WOMEN’S VULNERABILITY TO CLIMATE CHANGE
International Women’s Day is celebrated on March 8. It is an international day highlighting the fight for women’s rights and in particular for the end of inequalities.
Women’s vulnerability to climate change results from several social, economic and cultural factors. The first factor is the conditions of poverty. Of the 1.3 billion people living in conditions of poverty, 70% are women. In urban areas, 40% of the poorest households are headed by women. While women play a key role in global food production (50-80%), they own less than 10% of the land. Women are predominantly found among the 1.5 billion people who live on $1 a day or less according to the UN. Moreover, the gap grows between women and men caught in the cycle of poverty. Worldwide, women earn, on average, just over 50% of what men earn. The majority of the world’s poor are therefore women. On a global scale, they are therefore the most affected by climate change.
IPCC experts highlights the importance of giving more power to women, who could change agricultural and consumption practices within families. Women are among the main victims of climate change, but also in the front line to fight against its effects thanks to their important place in agriculture. When creating and introducing technologies to mitigate the effects of climate change, funding agencies and donors should also take into account the specific situations of women and strive to remove the economic, social and cultural barriers that prevent women to benefit from and use them. Women’s participation in the development of new technologies can provide assurance that they will be responsive, appropriate and sustainable. At the national level, efforts should be made to mainstream gender into national policies and strategies as well as into projects related to sustainable development and climate change.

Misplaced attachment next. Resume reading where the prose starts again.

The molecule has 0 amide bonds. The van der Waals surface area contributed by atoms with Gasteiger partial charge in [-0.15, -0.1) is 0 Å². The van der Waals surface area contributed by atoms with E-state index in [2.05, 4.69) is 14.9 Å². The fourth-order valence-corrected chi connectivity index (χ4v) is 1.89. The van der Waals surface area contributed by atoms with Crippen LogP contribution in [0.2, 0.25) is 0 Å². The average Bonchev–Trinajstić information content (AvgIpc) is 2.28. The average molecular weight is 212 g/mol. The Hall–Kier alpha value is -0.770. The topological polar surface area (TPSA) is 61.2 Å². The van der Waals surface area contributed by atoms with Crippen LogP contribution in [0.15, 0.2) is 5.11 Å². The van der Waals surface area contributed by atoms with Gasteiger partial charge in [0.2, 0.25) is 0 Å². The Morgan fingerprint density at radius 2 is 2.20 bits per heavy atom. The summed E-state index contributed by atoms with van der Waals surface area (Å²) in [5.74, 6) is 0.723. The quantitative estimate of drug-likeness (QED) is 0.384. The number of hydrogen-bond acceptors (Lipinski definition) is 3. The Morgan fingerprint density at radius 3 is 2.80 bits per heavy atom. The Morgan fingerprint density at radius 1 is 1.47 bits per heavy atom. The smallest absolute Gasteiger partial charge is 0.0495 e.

Science work within the DATA TERRA research infrastructure is directly linked to climate issues. Facilitating access to reliable space data, soil and in situ data related to the Earth system is a key challenge for DATA TERRA. Aimed at the scientific community as well as public and socio-economic players, multi-source data, products and services are accessible through a distributed infrastructure of data and services. Coordination and integration of Earth system global and local information is one of DATA TERRA’s major ambitions, on a national scale as well as on a European and international scale.
Discover the portraits of researchers invested in advancing science in the Earth System and ENvironment fields:
- Anne Jolly
R&D officer at the National Forestry Office and moderator of the CES Changes and health of temperate forests of the Theia hub dedicated to continental surfaces.
- Cathy Boone
Head of data center and ESPRI services in the Aeris hub dedicated to the atmosphere.
- Cathy Clerbaux (CNRS silver medal)
CNRS research director at LATMOS (atmospheres, environments, space observations laboratory).
- Anne Puissant
Director of the Theia hub dedicated to continental surfaces. She also leads a new working group dedicated to Training within IR DATA TERRA
- Silvia Valero
Lecturer in Computer Science at Paul Sabatier University – IUT’A, Toulouse
- Valérie Demarez
Valérie Demarez leads the Irrigation Scientific Expertise Center (CES) within the framework of the Theia hub.
- Annelise Tran
AnneLise Tran runs the Scientific Expertise Center (CES) “Risks of Infectious Diseases” within the framework of the Theia hub.
- Laure Rupioz and Aurélie Michel
They lead the Scientific Expertise Center (CES) Surface temperatures and emissivity. The latter has made available the Thermocity product for the detection of heat islands.
- Anne Richer-de-Forges
She leads the Scientific Expertise Center (CES) Digital Soil Mapping
- Catherine Schmechtig
Research engineer at the CNRS, she works on oceanographic data essential to understanding the effects of climate change.
- Sabine Schmidt
Scientific Director of the Odatis Cluster, which federates data management activities and scientific expertise in oceanography at the national level. She also leads the Science working group of IR DATA TERRA.
- Anne Jolly